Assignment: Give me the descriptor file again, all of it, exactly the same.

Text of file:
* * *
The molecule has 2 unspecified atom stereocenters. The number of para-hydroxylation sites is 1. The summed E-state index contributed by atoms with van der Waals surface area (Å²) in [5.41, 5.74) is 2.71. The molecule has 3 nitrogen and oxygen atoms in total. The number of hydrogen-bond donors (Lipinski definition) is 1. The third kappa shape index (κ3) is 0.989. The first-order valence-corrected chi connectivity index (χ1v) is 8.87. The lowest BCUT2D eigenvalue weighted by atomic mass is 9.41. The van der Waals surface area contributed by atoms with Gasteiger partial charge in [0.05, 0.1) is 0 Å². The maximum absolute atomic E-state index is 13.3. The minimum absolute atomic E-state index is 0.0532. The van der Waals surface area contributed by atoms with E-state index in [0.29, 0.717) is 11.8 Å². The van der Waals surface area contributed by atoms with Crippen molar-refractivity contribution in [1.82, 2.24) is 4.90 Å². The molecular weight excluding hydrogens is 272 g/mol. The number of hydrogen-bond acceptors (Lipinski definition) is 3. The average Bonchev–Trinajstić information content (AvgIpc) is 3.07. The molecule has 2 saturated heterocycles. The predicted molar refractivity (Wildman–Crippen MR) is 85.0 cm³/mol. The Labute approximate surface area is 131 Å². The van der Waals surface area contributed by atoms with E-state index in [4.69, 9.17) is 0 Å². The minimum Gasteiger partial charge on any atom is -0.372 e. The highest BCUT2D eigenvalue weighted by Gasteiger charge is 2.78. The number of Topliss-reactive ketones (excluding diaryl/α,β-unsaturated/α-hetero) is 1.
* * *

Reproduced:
The molecule has 2 unspecified atom stereocenters. The number of para-hydroxylation sites is 1. The summed E-state index contributed by atoms with van der Waals surface area (Å²) in [5.41, 5.74) is 2.71. The molecule has 3 nitrogen and oxygen atoms in total. The number of hydrogen-bond donors (Lipinski definition) is 1. The third kappa shape index (κ3) is 0.989. The first-order valence-corrected chi connectivity index (χ1v) is 8.87. The lowest BCUT2D eigenvalue weighted by atomic mass is 9.41. The van der Waals surface area contributed by atoms with Gasteiger partial charge in [0.05, 0.1) is 0 Å². The maximum absolute atomic E-state index is 13.3. The minimum absolute atomic E-state index is 0.0532. The van der Waals surface area contributed by atoms with E-state index in [0.29, 0.717) is 11.8 Å². The van der Waals surface area contributed by atoms with Crippen molar-refractivity contribution in [1.82, 2.24) is 4.90 Å². The molecular weight excluding hydrogens is 272 g/mol. The number of hydrogen-bond acceptors (Lipinski definition) is 3. The average Bonchev–Trinajstić information content (AvgIpc) is 3.07. The molecule has 2 saturated heterocycles. The predicted molar refractivity (Wildman–Crippen MR) is 85.0 cm³/mol. The Labute approximate surface area is 131 Å². The van der Waals surface area contributed by atoms with E-state index in [4.69, 9.17) is 0 Å². The minimum Gasteiger partial charge on any atom is -0.372 e. The highest BCUT2D eigenvalue weighted by Gasteiger charge is 2.78. The number of Topliss-reactive ketones (excluding diaryl/α,β-unsaturated/α-hetero) is 1.